• Field Notes 05.02.2014 2 Comments

    As I write this on Monday morning, I’m wondering if all my co-workers at TGP’s headquarters in Seattle will be at work today. Hats off to the Seahawks’ 12th Man!  But, who saw this game starting and turning out that way? All the prognosticators predicted close scores. ESPN’s Chris Berman predicted neither team would score more than the forecasted mid-30s temperature for New Jersey. How did your square pool turn out?  Busted in 12 seconds?

    Late last week, it was announced that the duties the U.S. is imposing on Chinese fabricated curtainwall materials were upheld by the Court of International Trade. Obviously, the immediate reactions depended on which side of the pond you’re on. For the Chinese, this can’t be good.  For the U.S. extruders and fabricators, the view is much more pleasant, if not downright exciting.  What a huge break for U.S. industry.

    One of the Coca-Cola commercials during the Super Bowl highlighted this difference.  If you missed it, the spot features “America the Beautiful” sung in different languages. Rumbling through the news on the Internet and CNN this morning is a lot of: “this is America, it should only be sung in English” type discussions. On the other hand, this country is and always has been Heinz-57 – there’s a lot of ethnic diversity, and all of us who aren’t Native Americans are descendants of immigrants, some more recent, some several generations ago, but immigrants nonetheless.  It’s what makes us great. We all are trying, or have been assimilated into, a country where those differences contribute to who we are. It’s why the U.S. Constitution starts “We the PEOPLE…”

    Thus, the dilemma with foreign trade. Setting aside potential quality issues, if a competitor bidding against you can do it better/cheaper/faster than you can, aren’t you going to lose the job?  Why should it matter if they pay less for the material or labor?  Does it matter if they are next door or across the ocean?  Yes, I am in favor of products made here in the states, but there are a lot of BMW, Sony and Apple products made offshore. I own some myself.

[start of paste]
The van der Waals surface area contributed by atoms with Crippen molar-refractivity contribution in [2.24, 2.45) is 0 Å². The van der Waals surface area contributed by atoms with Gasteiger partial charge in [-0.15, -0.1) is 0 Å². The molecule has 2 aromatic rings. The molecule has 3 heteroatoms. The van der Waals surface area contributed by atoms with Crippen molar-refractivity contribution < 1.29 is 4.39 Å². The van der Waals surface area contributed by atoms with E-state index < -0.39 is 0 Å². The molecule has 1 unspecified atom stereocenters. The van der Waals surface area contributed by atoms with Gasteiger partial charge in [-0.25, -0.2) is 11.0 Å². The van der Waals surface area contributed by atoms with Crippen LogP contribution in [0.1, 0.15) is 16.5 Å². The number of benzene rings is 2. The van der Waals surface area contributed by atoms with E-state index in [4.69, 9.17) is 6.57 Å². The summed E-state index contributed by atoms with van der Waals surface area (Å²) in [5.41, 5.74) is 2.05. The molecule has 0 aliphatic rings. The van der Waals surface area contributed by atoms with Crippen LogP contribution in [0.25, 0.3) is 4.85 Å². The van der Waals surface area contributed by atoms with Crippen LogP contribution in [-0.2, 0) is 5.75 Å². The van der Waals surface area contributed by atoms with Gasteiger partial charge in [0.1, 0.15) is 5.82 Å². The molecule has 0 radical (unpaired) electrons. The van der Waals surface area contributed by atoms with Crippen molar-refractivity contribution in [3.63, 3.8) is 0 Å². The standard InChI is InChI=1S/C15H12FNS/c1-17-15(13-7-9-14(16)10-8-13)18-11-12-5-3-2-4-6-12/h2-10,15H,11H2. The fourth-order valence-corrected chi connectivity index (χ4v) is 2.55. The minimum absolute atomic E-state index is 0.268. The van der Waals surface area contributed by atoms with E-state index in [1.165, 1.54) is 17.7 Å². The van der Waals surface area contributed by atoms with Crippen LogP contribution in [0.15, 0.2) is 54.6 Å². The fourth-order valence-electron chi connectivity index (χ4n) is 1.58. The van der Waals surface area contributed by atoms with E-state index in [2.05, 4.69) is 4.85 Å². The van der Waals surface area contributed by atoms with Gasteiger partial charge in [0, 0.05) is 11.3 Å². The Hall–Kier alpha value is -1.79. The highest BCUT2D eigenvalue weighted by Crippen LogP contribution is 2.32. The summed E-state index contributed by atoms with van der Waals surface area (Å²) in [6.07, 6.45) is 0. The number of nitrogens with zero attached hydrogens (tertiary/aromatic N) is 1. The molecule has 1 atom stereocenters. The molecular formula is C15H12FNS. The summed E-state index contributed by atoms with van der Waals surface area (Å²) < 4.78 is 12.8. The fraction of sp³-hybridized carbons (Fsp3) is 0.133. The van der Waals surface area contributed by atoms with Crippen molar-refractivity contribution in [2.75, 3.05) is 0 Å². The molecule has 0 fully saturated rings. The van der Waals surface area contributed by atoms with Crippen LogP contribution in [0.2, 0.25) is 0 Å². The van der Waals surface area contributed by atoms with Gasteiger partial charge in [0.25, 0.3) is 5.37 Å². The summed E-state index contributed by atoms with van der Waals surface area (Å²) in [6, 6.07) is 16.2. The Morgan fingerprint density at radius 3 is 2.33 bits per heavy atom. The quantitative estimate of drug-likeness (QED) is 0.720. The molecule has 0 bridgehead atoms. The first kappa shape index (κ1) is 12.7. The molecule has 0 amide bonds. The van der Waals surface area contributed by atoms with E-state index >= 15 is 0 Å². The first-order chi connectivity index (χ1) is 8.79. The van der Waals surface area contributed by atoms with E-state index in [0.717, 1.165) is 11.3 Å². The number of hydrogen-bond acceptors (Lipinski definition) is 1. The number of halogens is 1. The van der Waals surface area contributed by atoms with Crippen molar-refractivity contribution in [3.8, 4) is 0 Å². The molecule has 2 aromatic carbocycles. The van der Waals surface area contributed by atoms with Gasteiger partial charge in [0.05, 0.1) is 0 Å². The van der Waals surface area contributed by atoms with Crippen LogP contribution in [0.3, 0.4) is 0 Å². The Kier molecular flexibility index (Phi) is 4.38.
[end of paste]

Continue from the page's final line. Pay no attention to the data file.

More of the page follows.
The labor or material may be cheaper because they aren’t paying their people a living wage, providing health insurance, paying the employer payroll taxes, not protecting the environment adequately, or because the government subsidizes them. The argument is that is an unfair advantage.  But, in a competitive marketplace, if you have an edge, who wouldn’t try to make the most of that “advantage?”

    Is there a right answer on this?  Maybe not.  Idealistically, though, it’s hoped by driving up their product costs, it does level the playing field. Too often, though, duties seem to just enrich our own government’s income but don’t increase salaries or raise the standard of living in the country of origin. Granted, Germany (BMW) and Japan (Sony) have standards of living similar to ours, but that took a lot of work and help from the U.S. after WWII. And, the quality of the German and Japanese products drives U.S. purchases of them. If only we can bring the Chinese along to that level, both in terms of the quality of the products and what they pay their people, it would cost them more, thus truly leveling the playing field.  Now there’s a goal to shoot for. Okay, enough political…

    I’m off to the GANA Annual Conference this week, and hope to pick up a lot on the energy focus on Tuesday, and see what the other divisions are up to.  Next week I’ll report on any pick-ups from it.

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